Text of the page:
Vietnam ranked as an ideal place for retirement

VietNamNet Bridge - The US-based International Living magazine early this year released the Annual Global Retirement Index 2015, ranking and rating the 25 best retirement havens in the world, which included Vietnam.

Vietnam ranked as an ideal place for retirement

The Japanese-styled Bridge Pagoda in Hoi An.

For some, it was not a surprise as nearly two decades ago, the Japanese discovered that Vietnam was an ideal location for retirement, particularly Dien Bien, a neighboring area of Hoi An (now Dien Ban City of Quang Nam Province).

Why is Vietnam included on this list? Many Vietnamese thought that Vietnam was not attractive to foreigners.

To choose the ideal places for retirement in 2015, International Living evaluated day-to-day expenses to the cost of a flight back to the U.S., groceries, movie theater tickets, eating out, garbage collection, gas, gym membership, and all the hidden and often unconsidered costs—like traveling and exploring neighboring towns.

Along with Vietnam, four other Asian countries are also among the Top 25, including Malaysia, Thailand, the Philippines and Cambodia. However, Vietnam is in the top five for the lowest cost of living.

“Rent, utilities, eating out, exploring…a couple can live well in Vietnam for $1,000 a month or less. Much depends on where you go and what lifestyle you want. Pay $200 a month in the beach town of Hoi An for a furnished one-bedroom place close to a quiet and beautiful beach. Spend $600 to $800 and you’ll get a three- to four-bedroom house with a garden. In Ho Chi Minh City you’ll have to dig around to find the same value, but $500 a month should get you a comfortable apartment.”

“Internet with unlimited data costs $14 a month, electricity around $35 a month, a call on a cell phone is less than a cent a minute. You’ll pay 90 cents for a beer, $2 an hour for a maid, get a movie ticket for $4 and buy a kilo of rice for 75 cents.”

“Most street food will cost from $1 to $2 and it’s delicious. Noodle soups, baguettes stuffed with meat and veg, roll cakes with pork, sticky rice…there’s so much to choose from that eating well is not only cheap and healthy, it’s also fun. For a sit-down meal at a Western-style restaurant a couple will pay $20 to $30, or go to a Vietnamese restaurant and you’ll pay a third of that or less.”

“For groceries, especially fresh fruit and vegetables, shop in the markets and avoid supermarkets. And be prepared to bargain,” IL said.

In March 2014, the US News ranked Vietnam as one of the 18 best places to retire in the world. In particular, a special place for living is the city of Nha Trang.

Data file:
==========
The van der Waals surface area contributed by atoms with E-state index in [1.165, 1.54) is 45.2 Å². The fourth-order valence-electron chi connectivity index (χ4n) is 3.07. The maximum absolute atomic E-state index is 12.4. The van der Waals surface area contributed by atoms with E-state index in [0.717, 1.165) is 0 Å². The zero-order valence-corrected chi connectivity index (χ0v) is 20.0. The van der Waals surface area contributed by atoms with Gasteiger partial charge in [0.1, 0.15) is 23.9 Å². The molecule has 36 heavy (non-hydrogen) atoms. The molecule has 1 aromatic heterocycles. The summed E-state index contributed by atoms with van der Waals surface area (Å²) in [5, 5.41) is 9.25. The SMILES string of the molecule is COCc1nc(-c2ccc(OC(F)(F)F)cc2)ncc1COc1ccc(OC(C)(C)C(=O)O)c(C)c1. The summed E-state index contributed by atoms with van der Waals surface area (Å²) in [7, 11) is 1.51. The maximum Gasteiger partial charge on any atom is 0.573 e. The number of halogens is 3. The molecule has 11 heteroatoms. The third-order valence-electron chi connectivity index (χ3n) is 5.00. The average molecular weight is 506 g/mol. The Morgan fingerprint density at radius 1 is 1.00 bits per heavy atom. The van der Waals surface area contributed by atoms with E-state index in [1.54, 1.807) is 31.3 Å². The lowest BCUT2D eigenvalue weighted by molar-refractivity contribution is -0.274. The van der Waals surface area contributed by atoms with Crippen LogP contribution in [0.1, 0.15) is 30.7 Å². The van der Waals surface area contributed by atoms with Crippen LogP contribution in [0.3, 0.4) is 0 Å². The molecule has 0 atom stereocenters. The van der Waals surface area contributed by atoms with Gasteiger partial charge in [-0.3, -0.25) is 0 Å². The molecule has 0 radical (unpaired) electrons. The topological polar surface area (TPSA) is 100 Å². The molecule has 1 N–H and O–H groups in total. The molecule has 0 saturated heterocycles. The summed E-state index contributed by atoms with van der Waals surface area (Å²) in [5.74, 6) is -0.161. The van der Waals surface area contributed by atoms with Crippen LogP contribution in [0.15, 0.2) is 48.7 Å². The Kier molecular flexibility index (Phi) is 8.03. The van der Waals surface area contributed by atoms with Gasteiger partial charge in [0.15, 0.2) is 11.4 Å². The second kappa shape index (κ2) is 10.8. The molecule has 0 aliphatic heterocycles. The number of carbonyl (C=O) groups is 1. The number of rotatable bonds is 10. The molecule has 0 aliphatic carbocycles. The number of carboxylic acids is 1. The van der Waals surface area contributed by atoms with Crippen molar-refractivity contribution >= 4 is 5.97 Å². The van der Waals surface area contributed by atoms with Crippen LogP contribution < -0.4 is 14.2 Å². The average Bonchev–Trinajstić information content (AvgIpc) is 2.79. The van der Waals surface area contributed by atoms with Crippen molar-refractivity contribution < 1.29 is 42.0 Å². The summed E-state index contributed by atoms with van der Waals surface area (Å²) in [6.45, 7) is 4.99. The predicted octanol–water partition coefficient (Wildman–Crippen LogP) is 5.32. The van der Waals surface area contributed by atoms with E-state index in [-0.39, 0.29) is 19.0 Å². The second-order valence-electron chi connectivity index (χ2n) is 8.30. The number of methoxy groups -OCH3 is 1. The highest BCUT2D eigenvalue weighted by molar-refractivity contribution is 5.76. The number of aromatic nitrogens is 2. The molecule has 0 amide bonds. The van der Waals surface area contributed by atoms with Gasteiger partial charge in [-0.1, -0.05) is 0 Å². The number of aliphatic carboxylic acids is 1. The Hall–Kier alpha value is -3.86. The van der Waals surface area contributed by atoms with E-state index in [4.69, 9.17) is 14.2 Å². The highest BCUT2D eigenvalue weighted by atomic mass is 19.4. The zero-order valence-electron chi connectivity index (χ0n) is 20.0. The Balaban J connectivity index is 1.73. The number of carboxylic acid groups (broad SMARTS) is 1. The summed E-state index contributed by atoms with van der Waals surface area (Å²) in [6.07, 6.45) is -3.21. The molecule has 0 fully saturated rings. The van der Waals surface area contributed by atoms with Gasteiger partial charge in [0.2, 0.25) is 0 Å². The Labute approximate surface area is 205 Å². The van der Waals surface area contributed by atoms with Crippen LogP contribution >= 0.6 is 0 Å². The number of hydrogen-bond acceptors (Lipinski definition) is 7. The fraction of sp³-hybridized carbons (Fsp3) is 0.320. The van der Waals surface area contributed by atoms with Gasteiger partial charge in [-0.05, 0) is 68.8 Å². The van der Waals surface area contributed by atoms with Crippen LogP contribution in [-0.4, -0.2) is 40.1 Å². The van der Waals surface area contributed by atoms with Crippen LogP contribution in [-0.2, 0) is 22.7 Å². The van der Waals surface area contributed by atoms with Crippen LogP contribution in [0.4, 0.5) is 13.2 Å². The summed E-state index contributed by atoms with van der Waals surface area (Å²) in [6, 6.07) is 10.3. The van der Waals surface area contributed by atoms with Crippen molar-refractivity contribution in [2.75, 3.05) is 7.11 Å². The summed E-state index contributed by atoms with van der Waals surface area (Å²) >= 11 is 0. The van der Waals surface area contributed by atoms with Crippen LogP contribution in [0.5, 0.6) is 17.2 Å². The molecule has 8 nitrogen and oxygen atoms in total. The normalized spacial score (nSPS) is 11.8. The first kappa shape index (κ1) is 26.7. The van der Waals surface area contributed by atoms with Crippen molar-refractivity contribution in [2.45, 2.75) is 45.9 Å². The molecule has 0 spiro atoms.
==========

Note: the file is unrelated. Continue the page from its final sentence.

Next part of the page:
Previously, BusinessInsider ranked Vietnam 16th in the "top 20 most liveable destinations".

According to this site, Vietnam has many beautiful landscapes, delicious food, affordable prices, and social life is also stable. However, they also pointed out some limitations of Vietnam, such as health care.

Many overseas Vietnamese also return to the homeland to live after retirement, though they have to travel back after several months to receive their pension.

Japanese in Hoi An

The Japanese discovered Dien Ban as the ideal place to build a nursing home for the elderly perhaps because it is near Hoi An, where there are many Japanese-style works. If elderly Japanese live here, they will feel more at home.

In addition, it is cheap to hire nurses to take care of the elderly in Vietnam. Vietnam has recently started training nurses to send to Japan to care for elderly, sick people with very high salaries.

The Japanese who are busy at work and have old parents can save a lot of money if their parents live in Vietnam for retirement, avoiding the cold in Japan. Even for the homeless elderly, who are cared for by the Japanese government, is it cheaper to send them to Vietnam?

There are two views about the nursing home. Those who support this project said that if Vietnam licenced it, this would be a way to attract Japanese tourists to Hoi An. This would also create more revenue for the tourism industry.

In addition, if Vietnam approves the plan, Japan will invest in healthcare facilities in the area that would also serve local people.

Those who opposed the project said the nursing home would turn Dien Ban into a new residential area for Japanese, next to Hoi An, a world heritage site.

The project is expected to be implemented in the near future. The farsightedness of the Japanese people is worthy of praise.

Quoc Phong

Vietnam ranked as an ideal place for retirement